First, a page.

The underground world is one very different from what we know on the surface, with its own climate and topography. It is also unnatural, inherently dangerous and fascinating.
HKURBEX explores a historical lead mine located on the edge of Hong Kong. It is positioned near a village with ancestral roots which can be traced back to Hakka families.
Although it was a peaceful Hakka rice-making village back in the day, in 1898 the calm was abruptly broken when the British colonisation of Hong Kong suddenly split the village in two. The northern part belonged to China while the southern side was designated as British territory.
Stuck literally in the middle, the villagers were given special permission to access both sides of the area.
Lead was originally discovered in the area in the 1860s, and the mine began operation in 1915. During the Japanese Occupation of Hong Kong in the 1940s, the mine was used by the Japanese to produce lead-based ammunition.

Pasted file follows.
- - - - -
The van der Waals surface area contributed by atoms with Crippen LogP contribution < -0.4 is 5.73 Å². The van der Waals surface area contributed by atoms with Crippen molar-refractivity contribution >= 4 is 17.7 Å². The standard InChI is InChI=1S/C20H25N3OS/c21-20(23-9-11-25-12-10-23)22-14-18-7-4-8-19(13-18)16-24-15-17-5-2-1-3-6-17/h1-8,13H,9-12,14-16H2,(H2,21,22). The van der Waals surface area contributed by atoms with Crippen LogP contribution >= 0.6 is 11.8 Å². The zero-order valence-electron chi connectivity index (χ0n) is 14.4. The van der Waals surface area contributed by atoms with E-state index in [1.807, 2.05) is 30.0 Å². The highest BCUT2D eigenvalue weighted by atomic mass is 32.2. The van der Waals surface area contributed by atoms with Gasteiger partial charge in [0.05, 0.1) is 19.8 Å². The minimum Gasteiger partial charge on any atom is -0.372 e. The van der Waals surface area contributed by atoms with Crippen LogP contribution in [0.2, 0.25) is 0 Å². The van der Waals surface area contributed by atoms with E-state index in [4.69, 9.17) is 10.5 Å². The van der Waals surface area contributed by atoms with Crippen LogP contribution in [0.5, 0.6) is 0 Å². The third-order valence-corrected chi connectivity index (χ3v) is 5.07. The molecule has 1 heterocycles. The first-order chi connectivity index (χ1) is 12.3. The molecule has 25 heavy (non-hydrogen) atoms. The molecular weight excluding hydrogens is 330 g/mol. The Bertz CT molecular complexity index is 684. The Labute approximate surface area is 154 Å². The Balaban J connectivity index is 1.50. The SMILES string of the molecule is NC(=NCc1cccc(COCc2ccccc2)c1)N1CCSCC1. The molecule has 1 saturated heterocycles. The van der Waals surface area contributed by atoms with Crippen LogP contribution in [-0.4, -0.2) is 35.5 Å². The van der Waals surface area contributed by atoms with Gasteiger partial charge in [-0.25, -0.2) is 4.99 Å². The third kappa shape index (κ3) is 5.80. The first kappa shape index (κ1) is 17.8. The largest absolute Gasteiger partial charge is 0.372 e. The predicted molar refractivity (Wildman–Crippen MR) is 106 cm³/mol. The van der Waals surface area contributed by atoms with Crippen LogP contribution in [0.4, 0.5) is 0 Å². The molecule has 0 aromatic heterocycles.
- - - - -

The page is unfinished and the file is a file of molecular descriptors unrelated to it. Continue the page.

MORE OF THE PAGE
Villagers were irritated by the fact that the Japanese army were producing weapons to kill their fellow Chinese using local resources, and they captured the mine and burnt many of the mining facilities.
After WWII, various companies tried to resume operations at the mine but none of these attempts were able to bring it back to its former glory.
Declining lead prices, labour disputes, strikes and typhoon damage were effectively a death sentence and it was closed and abandoned in 1962.